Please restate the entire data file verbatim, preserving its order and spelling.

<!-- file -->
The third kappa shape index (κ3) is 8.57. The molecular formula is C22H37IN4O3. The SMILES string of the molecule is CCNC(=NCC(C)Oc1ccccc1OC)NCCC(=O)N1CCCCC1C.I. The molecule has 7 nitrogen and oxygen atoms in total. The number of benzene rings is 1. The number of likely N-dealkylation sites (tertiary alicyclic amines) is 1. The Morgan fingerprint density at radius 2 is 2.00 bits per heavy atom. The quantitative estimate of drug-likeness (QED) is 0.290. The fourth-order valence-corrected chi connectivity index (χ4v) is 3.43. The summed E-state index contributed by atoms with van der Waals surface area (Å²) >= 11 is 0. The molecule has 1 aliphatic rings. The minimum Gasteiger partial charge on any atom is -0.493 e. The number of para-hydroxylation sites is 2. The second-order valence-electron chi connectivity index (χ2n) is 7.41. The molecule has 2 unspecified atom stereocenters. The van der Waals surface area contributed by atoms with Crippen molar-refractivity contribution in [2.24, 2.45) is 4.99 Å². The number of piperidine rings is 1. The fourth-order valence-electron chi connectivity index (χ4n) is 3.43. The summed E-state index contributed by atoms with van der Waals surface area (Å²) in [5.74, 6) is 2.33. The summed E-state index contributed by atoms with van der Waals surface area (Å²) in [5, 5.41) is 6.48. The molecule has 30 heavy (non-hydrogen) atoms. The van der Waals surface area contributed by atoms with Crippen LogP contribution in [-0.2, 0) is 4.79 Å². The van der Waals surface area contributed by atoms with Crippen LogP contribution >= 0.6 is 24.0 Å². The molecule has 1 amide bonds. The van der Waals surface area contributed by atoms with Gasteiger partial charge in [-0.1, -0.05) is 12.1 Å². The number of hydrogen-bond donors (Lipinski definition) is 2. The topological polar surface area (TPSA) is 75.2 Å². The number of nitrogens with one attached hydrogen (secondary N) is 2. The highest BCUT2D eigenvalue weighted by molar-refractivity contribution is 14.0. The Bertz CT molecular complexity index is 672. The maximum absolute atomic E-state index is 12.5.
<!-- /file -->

The third kappa shape index (κ3) is 8.57. The molecular formula is C22H37IN4O3. The SMILES string of the molecule is CCNC(=NCC(C)Oc1ccccc1OC)NCCC(=O)N1CCCCC1C.I. The molecule has 7 nitrogen and oxygen atoms in total. The number of benzene rings is 1. The number of likely N-dealkylation sites (tertiary alicyclic amines) is 1. The Morgan fingerprint density at radius 2 is 2.00 bits per heavy atom. The quantitative estimate of drug-likeness (QED) is 0.290. The fourth-order valence-corrected chi connectivity index (χ4v) is 3.43. The summed E-state index contributed by atoms with van der Waals surface area (Å²) >= 11 is 0. The molecule has 1 aliphatic rings. The minimum Gasteiger partial charge on any atom is -0.493 e. The number of para-hydroxylation sites is 2. The second-order valence-electron chi connectivity index (χ2n) is 7.41. The molecule has 2 unspecified atom stereocenters. The van der Waals surface area contributed by atoms with Crippen molar-refractivity contribution in [2.24, 2.45) is 4.99 Å². The number of piperidine rings is 1. The fourth-order valence-electron chi connectivity index (χ4n) is 3.43. The summed E-state index contributed by atoms with van der Waals surface area (Å²) in [5.74, 6) is 2.33. The summed E-state index contributed by atoms with van der Waals surface area (Å²) in [5, 5.41) is 6.48. The molecule has 30 heavy (non-hydrogen) atoms. The van der Waals surface area contributed by atoms with Crippen LogP contribution in [-0.2, 0) is 4.79 Å². The van der Waals surface area contributed by atoms with Crippen LogP contribution >= 0.6 is 24.0 Å². The molecule has 1 amide bonds. The van der Waals surface area contributed by atoms with Gasteiger partial charge in [-0.1, -0.05) is 12.1 Å². The number of hydrogen-bond donors (Lipinski definition) is 2. The topological polar surface area (TPSA) is 75.2 Å². The number of nitrogens with one attached hydrogen (secondary N) is 2. The highest BCUT2D eigenvalue weighted by molar-refractivity contribution is 14.0. The Bertz CT molecular complexity index is 672. The maximum absolute atomic E-state index is 12.5.